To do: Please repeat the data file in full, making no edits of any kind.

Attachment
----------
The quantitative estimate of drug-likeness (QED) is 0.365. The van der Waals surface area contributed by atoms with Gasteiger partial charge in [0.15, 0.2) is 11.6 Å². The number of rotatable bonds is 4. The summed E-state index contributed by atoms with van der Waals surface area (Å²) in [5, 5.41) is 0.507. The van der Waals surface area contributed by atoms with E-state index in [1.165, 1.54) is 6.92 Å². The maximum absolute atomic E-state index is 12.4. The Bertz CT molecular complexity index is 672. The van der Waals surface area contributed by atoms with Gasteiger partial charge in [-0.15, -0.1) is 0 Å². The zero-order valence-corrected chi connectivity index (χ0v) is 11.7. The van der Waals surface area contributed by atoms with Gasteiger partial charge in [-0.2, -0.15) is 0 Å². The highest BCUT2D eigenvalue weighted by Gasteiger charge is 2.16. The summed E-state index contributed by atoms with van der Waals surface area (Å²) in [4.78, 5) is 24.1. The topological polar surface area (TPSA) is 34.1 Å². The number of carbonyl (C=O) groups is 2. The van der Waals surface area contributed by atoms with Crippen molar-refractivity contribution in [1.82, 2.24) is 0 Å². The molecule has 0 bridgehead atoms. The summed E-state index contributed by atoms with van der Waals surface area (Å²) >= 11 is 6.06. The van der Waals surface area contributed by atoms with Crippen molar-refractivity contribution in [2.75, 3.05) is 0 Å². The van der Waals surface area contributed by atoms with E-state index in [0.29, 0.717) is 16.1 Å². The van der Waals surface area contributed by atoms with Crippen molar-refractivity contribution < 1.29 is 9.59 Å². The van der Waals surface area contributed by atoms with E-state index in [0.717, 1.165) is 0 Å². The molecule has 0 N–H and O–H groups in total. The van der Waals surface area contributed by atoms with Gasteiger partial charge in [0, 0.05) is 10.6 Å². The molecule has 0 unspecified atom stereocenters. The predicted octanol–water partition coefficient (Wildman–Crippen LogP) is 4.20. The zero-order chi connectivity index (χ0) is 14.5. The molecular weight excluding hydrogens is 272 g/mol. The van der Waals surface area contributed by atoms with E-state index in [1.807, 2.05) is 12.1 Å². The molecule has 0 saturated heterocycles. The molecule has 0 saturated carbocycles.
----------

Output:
The quantitative estimate of drug-likeness (QED) is 0.365. The van der Waals surface area contributed by atoms with Gasteiger partial charge in [0.15, 0.2) is 11.6 Å². The number of rotatable bonds is 4. The summed E-state index contributed by atoms with van der Waals surface area (Å²) in [5, 5.41) is 0.507. The van der Waals surface area contributed by atoms with E-state index in [1.165, 1.54) is 6.92 Å². The maximum absolute atomic E-state index is 12.4. The Bertz CT molecular complexity index is 672. The van der Waals surface area contributed by atoms with Gasteiger partial charge in [-0.15, -0.1) is 0 Å². The zero-order valence-corrected chi connectivity index (χ0v) is 11.7. The van der Waals surface area contributed by atoms with Gasteiger partial charge in [-0.2, -0.15) is 0 Å². The highest BCUT2D eigenvalue weighted by Gasteiger charge is 2.16. The summed E-state index contributed by atoms with van der Waals surface area (Å²) in [4.78, 5) is 24.1. The topological polar surface area (TPSA) is 34.1 Å². The number of carbonyl (C=O) groups is 2. The van der Waals surface area contributed by atoms with Crippen molar-refractivity contribution in [1.82, 2.24) is 0 Å². The molecule has 0 bridgehead atoms. The summed E-state index contributed by atoms with van der Waals surface area (Å²) >= 11 is 6.06. The van der Waals surface area contributed by atoms with Crippen molar-refractivity contribution in [2.75, 3.05) is 0 Å². The van der Waals surface area contributed by atoms with E-state index in [0.29, 0.717) is 16.1 Å². The van der Waals surface area contributed by atoms with Crippen molar-refractivity contribution < 1.29 is 9.59 Å². The van der Waals surface area contributed by atoms with E-state index in [0.717, 1.165) is 0 Å². The molecule has 0 N–H and O–H groups in total. The van der Waals surface area contributed by atoms with Gasteiger partial charge in [0, 0.05) is 10.6 Å². The molecule has 0 unspecified atom stereocenters. The predicted octanol–water partition coefficient (Wildman–Crippen LogP) is 4.20. The zero-order chi connectivity index (χ0) is 14.5. The molecular weight excluding hydrogens is 272 g/mol. The van der Waals surface area contributed by atoms with E-state index in [1.807, 2.05) is 12.1 Å². The molecule has 0 saturated heterocycles. The molecule has 0 saturated carbocycles.